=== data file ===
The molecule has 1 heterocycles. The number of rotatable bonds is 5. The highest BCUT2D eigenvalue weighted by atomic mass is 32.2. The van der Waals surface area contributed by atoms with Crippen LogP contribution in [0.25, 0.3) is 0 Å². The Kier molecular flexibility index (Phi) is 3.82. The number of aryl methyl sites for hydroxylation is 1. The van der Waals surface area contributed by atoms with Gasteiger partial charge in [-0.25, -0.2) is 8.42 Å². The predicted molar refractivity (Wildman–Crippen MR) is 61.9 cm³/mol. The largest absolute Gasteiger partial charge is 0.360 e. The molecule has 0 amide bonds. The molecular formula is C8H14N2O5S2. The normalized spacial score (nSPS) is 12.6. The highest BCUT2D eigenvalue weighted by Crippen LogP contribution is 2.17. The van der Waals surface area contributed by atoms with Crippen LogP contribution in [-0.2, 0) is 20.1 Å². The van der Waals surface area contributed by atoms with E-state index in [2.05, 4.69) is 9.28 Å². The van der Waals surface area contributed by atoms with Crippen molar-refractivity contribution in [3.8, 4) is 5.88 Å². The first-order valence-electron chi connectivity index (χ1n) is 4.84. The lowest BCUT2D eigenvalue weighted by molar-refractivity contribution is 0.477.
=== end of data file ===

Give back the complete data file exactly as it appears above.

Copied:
The molecule has 1 heterocycles. The number of rotatable bonds is 5. The highest BCUT2D eigenvalue weighted by atomic mass is 32.2. The van der Waals surface area contributed by atoms with Crippen LogP contribution in [0.25, 0.3) is 0 Å². The Kier molecular flexibility index (Phi) is 3.82. The number of aryl methyl sites for hydroxylation is 1. The van der Waals surface area contributed by atoms with Gasteiger partial charge in [-0.25, -0.2) is 8.42 Å². The predicted molar refractivity (Wildman–Crippen MR) is 61.9 cm³/mol. The largest absolute Gasteiger partial charge is 0.360 e. The molecule has 0 amide bonds. The molecular formula is C8H14N2O5S2. The normalized spacial score (nSPS) is 12.6. The highest BCUT2D eigenvalue weighted by Crippen LogP contribution is 2.17. The van der Waals surface area contributed by atoms with Crippen LogP contribution in [-0.2, 0) is 20.1 Å². The van der Waals surface area contributed by atoms with E-state index in [2.05, 4.69) is 9.28 Å². The van der Waals surface area contributed by atoms with Crippen molar-refractivity contribution in [3.8, 4) is 5.88 Å². The first-order valence-electron chi connectivity index (χ1n) is 4.84. The lowest BCUT2D eigenvalue weighted by molar-refractivity contribution is 0.477.